Addict (drugaddict) wrote,

This is an interesting item, I believe--1/1/07

This item appeared in my email collection today, New Year's Day. It
is responding to something that the author, Mr. Walter Furst, apparently
a retired FSO, picked up only recently, since my original message was
sent in the middle of last August and then circulated more widely by Tex
Harris. I leave it to you to evaluate his critique. The only very strong
objection I have is that he refers to FSO's who served in the State
Department's Near East Bureau as "inmates"--I suppose he means in some
sort of insane asylum. He is of course mistaken in what UNSC security
resolution 242 called for--not defensible borders for Israel, but
withdrawal by Israel from the territories recently occupied by force of
arms. His interpretation of 242 confirms that he is an uncritical
supporter of Israel's positions on these critical issues. Not an
objective student of the problems we have been addressing.
   I would like to know where he lives, so that I could arrive at his
front door with some well-armed colleagues and demand that he vacate his
house and turn it over to us because we think it belongs to us more than
to him. I have no doubt that he would slam the door, which is what we
should do to him.

-------- Original Message --------
Subject:        Re: FSO(R) Robert Keeley on the CNI Foundation Ad in New York
Date:   Mon, 1 Jan 2007 16:26:15 EST

In a message dated 8/14/2006 22:17:38 Eastern Standard Time, AFSATEX writes:

    From Bob Keeley

   Friends --

   There follows the full text of a letter to the President from the
   Council for the National Interest Foundation (of which I am proud to be
   the current chairman) which was published in a full-page ad in
   yesterday's New York Times as Page 8 of the Week in Review section
   opposite the editorial page (Page 9). This is the third in a series of
   six such ads that CNIF has contracted with the Times to be published at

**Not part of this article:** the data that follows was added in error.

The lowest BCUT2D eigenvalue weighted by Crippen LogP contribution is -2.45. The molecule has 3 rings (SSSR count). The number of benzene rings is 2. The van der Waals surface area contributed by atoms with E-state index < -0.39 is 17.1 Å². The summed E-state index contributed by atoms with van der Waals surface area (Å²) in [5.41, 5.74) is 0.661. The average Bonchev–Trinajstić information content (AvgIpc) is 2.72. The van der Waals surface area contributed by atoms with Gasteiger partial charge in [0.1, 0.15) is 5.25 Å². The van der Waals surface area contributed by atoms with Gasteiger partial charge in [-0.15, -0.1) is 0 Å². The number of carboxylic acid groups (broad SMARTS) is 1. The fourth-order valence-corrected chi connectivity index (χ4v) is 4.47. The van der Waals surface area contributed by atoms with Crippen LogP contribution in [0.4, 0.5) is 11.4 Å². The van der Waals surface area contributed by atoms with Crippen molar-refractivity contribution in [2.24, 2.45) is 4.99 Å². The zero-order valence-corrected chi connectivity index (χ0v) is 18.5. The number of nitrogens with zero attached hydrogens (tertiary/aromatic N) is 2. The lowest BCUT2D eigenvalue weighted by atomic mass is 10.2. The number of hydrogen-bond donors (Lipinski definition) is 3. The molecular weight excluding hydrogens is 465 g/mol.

two-month intervals throughout this year. The cost to CNIF is $45,000
   per ad. They reach 1.8 million Times subscribers nationwide, and
   three times that number of readers. The ads include a coupon section
   appealing for financial support for this effort to change American
   policy on the Middle East. If any of you cannot resist the urge to help
   out, please send a check to CNIF at the address at the end of the
   letter, or you can do it by credit card on the CNIF website: Be sure to make it payable to CNIF (and
   not to
   CNI) because that is tax deductible by you as a contribution to a
   non-profit educational organization.
   *What Next in the Middle East?*

   A Commission of Wise Men

   August 13, 2006

   Dear Mr. President,

   We are Americans from all fifty states who are, frankly, ashamed and
   puzzled by our policy in the Middle East. As Americans, we are sickened
   that the region is in a state of humanitarian crisis with thousands of
   innocent civilians needlessly suffering due largely to your
   inaction. We
   believe that the absence of the United States in the period leading up
   to the current crisis has been unprecedented in American diplomacy.

Dear Mr. Keeley,

Dont know who your wise men are, but they clearly dont see the whole
picture in the Middle East and thankfully represent a minority opinion